Cached Passwords

I have seen many cases that an account gets locked even when the user is typing the correct username and password. If you see this behaviour after the user has changed their password recently, it could be that the cause is related to cached passwords. The fastest way is on Windows XP or even in Windows 7 to open a command prompt and type:

rundll32.exe keymgr.dll,KRShowKeyMgr

It will show the cached passwords that are otherwise somewhat hard to find.

I have also seen that when a profile is corrupt it will lock accounts. Try setting up verbose logging on netlogon by typing:

HKEY_LOCAL_MACHINE\SYSTEM\CurrentControlSet\Services\Netlogon\Parameters\
Name: DBFlag
REG_DWORD
Value: 0x2080ffff

This will create verbose logging in the following location (on windows xp):
c:\windows\debug\netlogon.log

My hero mark Russinovich has written numerous great articles about in case of the unexplained. Let me tell you a story where tools from sysinternals are being used to solve the problem.
I had a case where a user got locked during the day. He was a heavy user with lots of equipment like a laptop, desktop, terminal service at home, ipad and an iphone. The story goes that we went step by step eliminating the stuff that could cause the locks. So we first took a look at his laptop, cached credentials like above mentioned were checked and we came to the conclusion that it was not his equipment because we shut one day everything down and did not turn it back on untill the next day.
Okay so what was causing the locks? I took a look at the security logs on the different domain controllers and used powershell to parse through them where his name was in the message field and the resultcode was failure. Bingo there were some entries. I looked at the logon type and it was logontype 0x4 so it is a batch (i.e scheduled task).
Okay, so I thought it could be any server, since it was in a large company with more then 500 servers I need to script it to make life easy. You may ask why I didn't take the clients ip address from the security log to find the server, okay I will explain:
In the security log there were several ipaddresses and some from his laptop, some from other domain controllers and other servers. This wasn't clear at first so I thought of focussing first on the batch, scheduled task. I ran a powershell script to find all scheduled task and on which account it ran. Darn, it was no scheduled task running somewhere by this user. After somedays I saw a pattern, 6 time a day the user got locked. Okay, it was clearly something that ran automatically on set times. Again looking closer at the security log on these times pointed me at a server. There were no scheduled task and this server was running an application called repliweb. Okay, I had done most of the work here, it is time to bring on the application owner to remove his name from this application because it was locking his account. And so he did, darn, again the user got locked out. I thought, now it is time to run "when in doubt, run processmonitor", and so i did. I had some 300000 lines of activity to look through of the snapshot I took around the times that the user got locked. Okay, so I used treeview to focus only on the application repliweb that locks his account. Still a lot of lines to look through. So I zoomed in on the time in the security log when the user get locked out and compared it with the times in the proccessmonitor log. Around the time the user got locked the system was busy with some eraser. My eye felt on a logging that it called. let open up that logfile:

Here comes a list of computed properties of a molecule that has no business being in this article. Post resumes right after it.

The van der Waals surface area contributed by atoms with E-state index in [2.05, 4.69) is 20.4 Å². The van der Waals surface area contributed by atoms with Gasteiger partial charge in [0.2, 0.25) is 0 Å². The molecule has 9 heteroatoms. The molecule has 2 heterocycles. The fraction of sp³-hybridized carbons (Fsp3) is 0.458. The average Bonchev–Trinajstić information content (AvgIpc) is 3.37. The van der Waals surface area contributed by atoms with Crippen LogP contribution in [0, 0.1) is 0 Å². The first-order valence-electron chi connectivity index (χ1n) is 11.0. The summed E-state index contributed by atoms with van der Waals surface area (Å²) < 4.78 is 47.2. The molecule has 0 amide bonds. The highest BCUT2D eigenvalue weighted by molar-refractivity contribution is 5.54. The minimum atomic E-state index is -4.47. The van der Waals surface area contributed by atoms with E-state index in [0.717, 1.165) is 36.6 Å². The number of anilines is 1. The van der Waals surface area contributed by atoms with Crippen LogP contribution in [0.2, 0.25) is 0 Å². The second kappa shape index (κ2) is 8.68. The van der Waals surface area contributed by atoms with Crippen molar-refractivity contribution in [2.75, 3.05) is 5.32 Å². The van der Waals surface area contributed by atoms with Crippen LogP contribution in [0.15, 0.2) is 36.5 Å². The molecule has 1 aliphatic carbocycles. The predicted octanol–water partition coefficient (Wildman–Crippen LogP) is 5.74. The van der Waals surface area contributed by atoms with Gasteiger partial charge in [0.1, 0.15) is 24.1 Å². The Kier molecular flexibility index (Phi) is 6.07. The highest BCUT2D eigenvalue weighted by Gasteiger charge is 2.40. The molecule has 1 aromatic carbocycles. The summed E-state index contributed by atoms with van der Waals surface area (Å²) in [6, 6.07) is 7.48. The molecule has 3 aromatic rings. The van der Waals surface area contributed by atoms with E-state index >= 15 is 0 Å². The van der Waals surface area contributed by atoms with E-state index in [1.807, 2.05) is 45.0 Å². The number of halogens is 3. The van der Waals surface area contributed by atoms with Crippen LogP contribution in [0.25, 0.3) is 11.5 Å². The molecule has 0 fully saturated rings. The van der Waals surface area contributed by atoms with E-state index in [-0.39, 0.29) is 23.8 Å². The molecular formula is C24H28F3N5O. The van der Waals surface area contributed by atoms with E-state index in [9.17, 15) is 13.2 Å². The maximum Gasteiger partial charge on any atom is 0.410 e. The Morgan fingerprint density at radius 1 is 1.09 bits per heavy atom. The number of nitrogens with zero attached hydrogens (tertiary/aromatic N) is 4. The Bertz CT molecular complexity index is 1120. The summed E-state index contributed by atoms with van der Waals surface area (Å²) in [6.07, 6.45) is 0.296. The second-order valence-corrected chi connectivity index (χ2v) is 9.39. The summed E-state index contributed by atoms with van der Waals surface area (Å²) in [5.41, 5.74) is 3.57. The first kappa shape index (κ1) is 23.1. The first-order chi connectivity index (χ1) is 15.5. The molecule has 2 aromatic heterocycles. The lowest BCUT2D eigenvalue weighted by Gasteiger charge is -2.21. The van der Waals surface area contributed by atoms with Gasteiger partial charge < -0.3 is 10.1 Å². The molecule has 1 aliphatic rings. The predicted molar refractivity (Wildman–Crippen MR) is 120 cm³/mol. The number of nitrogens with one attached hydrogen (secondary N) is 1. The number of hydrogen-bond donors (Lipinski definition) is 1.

There was clearly something going on with an account. So I thought, let see if the logfile gets changed exactly around the time the user got locked. BINGO, so the eraser was the cause. But how to solve this? I took another look in this particulair directory and saw some dot eraser files:
JHGDJVWEUYUVDUWV.erase etc.
They were not big and probably they were encrypted, but hey let's open up one with notepad. BINGO clear text, and yes the username was in there with a hashed password.
I called the application owner and asked him if I may rename those files. He said, go ahead.
BINGO, no more locks on his account by the use of the sysinternal tools and technical lessons from Mark.

When you want to find all the times that a user get's unlocked at a certain domain controller you can do this with powershell see Powershell

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